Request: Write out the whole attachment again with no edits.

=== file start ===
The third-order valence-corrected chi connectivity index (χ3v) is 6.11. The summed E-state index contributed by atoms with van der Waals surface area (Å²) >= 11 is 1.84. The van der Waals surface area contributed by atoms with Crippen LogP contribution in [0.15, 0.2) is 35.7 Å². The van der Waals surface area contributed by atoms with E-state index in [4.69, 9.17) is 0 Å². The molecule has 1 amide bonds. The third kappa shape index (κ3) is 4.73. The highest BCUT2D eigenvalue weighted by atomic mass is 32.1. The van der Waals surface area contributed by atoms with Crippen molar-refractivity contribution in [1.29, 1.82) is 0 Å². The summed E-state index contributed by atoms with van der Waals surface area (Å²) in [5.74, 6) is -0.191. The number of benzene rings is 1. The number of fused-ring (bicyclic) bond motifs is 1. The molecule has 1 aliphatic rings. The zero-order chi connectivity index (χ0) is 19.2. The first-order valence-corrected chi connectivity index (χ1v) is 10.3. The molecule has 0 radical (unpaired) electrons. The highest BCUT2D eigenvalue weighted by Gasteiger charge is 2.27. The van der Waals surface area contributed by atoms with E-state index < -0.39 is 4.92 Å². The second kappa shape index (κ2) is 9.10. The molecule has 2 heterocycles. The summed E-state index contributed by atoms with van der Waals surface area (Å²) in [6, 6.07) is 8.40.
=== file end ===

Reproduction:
The third-order valence-corrected chi connectivity index (χ3v) is 6.11. The summed E-state index contributed by atoms with van der Waals surface area (Å²) >= 11 is 1.84. The van der Waals surface area contributed by atoms with Crippen LogP contribution in [0.15, 0.2) is 35.7 Å². The van der Waals surface area contributed by atoms with E-state index in [4.69, 9.17) is 0 Å². The molecule has 1 amide bonds. The third kappa shape index (κ3) is 4.73. The highest BCUT2D eigenvalue weighted by atomic mass is 32.1. The van der Waals surface area contributed by atoms with Crippen molar-refractivity contribution in [1.29, 1.82) is 0 Å². The summed E-state index contributed by atoms with van der Waals surface area (Å²) in [5.74, 6) is -0.191. The number of benzene rings is 1. The number of fused-ring (bicyclic) bond motifs is 1. The molecule has 1 aliphatic rings. The zero-order chi connectivity index (χ0) is 19.2. The first-order valence-corrected chi connectivity index (χ1v) is 10.3. The molecule has 0 radical (unpaired) electrons. The highest BCUT2D eigenvalue weighted by Gasteiger charge is 2.27. The van der Waals surface area contributed by atoms with E-state index < -0.39 is 4.92 Å². The second kappa shape index (κ2) is 9.10. The molecule has 2 heterocycles. The summed E-state index contributed by atoms with van der Waals surface area (Å²) in [6, 6.07) is 8.40.